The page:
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On the nature of GUI programs

This is based on answers (1, 2) I gave on stackoverflow. That answer is specific to the tkinter toolkit that comes with Python. The principles apply to other GUI toolkits and languages as well but the terminology used (like mainloop and idle task) may be different.

GUI toolkits like tkinter are event-driven. To work properly, the mainloop must continuously be able to process keyboard and mouse events. When it is not processing events, it will start scheduled idle tasks.

So they work quite differently from normal Python scripts that just run from top to bottom.

A tkinter program runs within the “mainloop“. So there are only three things you do before starting the mainloop.

  1. Create a window with some widgets on it.
  2. Create objects (variables) that hold program state.
  3. Define functions that can be run from the mainloop as callbacks or idle tasks.

Usually I tend to wrap the creation of the window and widgets up in a function. This makes the program easier to read. We need to keep references to some of the widgets (e.g. to get the text from an Entry). So those I tend to put in a types.SimpleNamespace that is returned by the function. This makes it easy to access them later.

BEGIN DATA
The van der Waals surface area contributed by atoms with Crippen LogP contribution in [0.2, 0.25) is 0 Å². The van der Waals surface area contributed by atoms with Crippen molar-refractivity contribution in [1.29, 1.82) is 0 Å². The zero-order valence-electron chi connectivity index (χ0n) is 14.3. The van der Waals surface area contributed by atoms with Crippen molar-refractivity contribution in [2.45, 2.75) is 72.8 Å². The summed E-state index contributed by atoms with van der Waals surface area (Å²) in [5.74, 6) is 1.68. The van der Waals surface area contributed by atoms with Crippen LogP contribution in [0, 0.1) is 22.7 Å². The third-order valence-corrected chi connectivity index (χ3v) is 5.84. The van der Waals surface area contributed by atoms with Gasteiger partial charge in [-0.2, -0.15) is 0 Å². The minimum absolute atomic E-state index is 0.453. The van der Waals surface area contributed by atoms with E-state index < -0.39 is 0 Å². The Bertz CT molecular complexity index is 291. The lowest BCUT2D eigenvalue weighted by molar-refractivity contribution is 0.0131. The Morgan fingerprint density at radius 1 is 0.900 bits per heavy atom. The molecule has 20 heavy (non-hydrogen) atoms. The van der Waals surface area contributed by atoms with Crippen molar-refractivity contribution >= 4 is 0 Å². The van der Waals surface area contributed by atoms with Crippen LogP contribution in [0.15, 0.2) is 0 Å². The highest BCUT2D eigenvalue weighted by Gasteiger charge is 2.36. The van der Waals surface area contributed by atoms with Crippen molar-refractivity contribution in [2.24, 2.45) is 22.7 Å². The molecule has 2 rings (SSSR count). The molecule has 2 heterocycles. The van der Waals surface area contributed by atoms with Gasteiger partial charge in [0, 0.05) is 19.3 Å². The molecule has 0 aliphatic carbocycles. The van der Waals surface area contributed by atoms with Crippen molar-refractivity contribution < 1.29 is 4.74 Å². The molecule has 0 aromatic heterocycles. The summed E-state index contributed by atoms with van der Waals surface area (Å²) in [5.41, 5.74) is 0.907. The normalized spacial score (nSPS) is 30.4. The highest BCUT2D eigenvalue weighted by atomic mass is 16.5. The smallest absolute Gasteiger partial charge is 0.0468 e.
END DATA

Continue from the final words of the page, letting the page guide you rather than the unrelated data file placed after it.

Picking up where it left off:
With regard to (2), I like to wrap those up in a types.SimpleNamespace as well for the same reason.

A callback is called from within the mainloop in response to activating a control (like clicking on a button). An idle task is started by the system after a specified number of milliseconds when the system is not busy processing events. You can schedule idle tasks with the Tk.after() method.

Basically, the callbacks and idle tasks are your program.

It is important to understand that the callbacks and idle tasks both interrupt the mainloop. As long as a callback or idle task is running, the mainloop is not processing events, and your GUI is unresponsive. This means that you cannot have long-running loops in a callback or idle task.

Luckily, in Python 3 tkinter is supposed to be thread-safe provided that the tcl/tk is uses was built with support for threads. That means you can use threads for long-running tasks, and it should be safe to call tkinter functions and methods from such a thread.

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